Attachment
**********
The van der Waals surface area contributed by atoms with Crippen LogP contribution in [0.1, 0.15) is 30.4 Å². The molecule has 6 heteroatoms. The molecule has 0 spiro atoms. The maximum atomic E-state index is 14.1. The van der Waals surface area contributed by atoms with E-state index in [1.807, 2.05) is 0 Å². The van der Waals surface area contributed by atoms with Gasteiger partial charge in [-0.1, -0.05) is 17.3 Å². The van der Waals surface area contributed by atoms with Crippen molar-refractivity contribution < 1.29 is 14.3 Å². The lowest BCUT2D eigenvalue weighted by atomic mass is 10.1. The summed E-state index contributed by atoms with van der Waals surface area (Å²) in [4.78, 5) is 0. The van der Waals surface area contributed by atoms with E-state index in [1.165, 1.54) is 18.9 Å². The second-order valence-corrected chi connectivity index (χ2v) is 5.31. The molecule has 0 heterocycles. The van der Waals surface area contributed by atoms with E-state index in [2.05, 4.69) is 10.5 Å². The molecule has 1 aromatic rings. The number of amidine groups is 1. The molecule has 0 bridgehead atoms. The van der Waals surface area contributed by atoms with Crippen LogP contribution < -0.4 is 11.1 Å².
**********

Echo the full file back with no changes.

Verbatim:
The van der Waals surface area contributed by atoms with Crippen LogP contribution in [0.1, 0.15) is 30.4 Å². The molecule has 6 heteroatoms. The molecule has 0 spiro atoms. The maximum atomic E-state index is 14.1. The van der Waals surface area contributed by atoms with E-state index in [1.807, 2.05) is 0 Å². The van der Waals surface area contributed by atoms with Gasteiger partial charge in [-0.1, -0.05) is 17.3 Å². The van der Waals surface area contributed by atoms with Crippen molar-refractivity contribution < 1.29 is 14.3 Å². The lowest BCUT2D eigenvalue weighted by atomic mass is 10.1. The summed E-state index contributed by atoms with van der Waals surface area (Å²) in [4.78, 5) is 0. The van der Waals surface area contributed by atoms with E-state index in [1.165, 1.54) is 18.9 Å². The second-order valence-corrected chi connectivity index (χ2v) is 5.31. The molecule has 0 heterocycles. The van der Waals surface area contributed by atoms with E-state index in [2.05, 4.69) is 10.5 Å². The molecule has 1 aromatic rings. The number of amidine groups is 1. The molecule has 0 bridgehead atoms. The van der Waals surface area contributed by atoms with Crippen LogP contribution < -0.4 is 11.1 Å².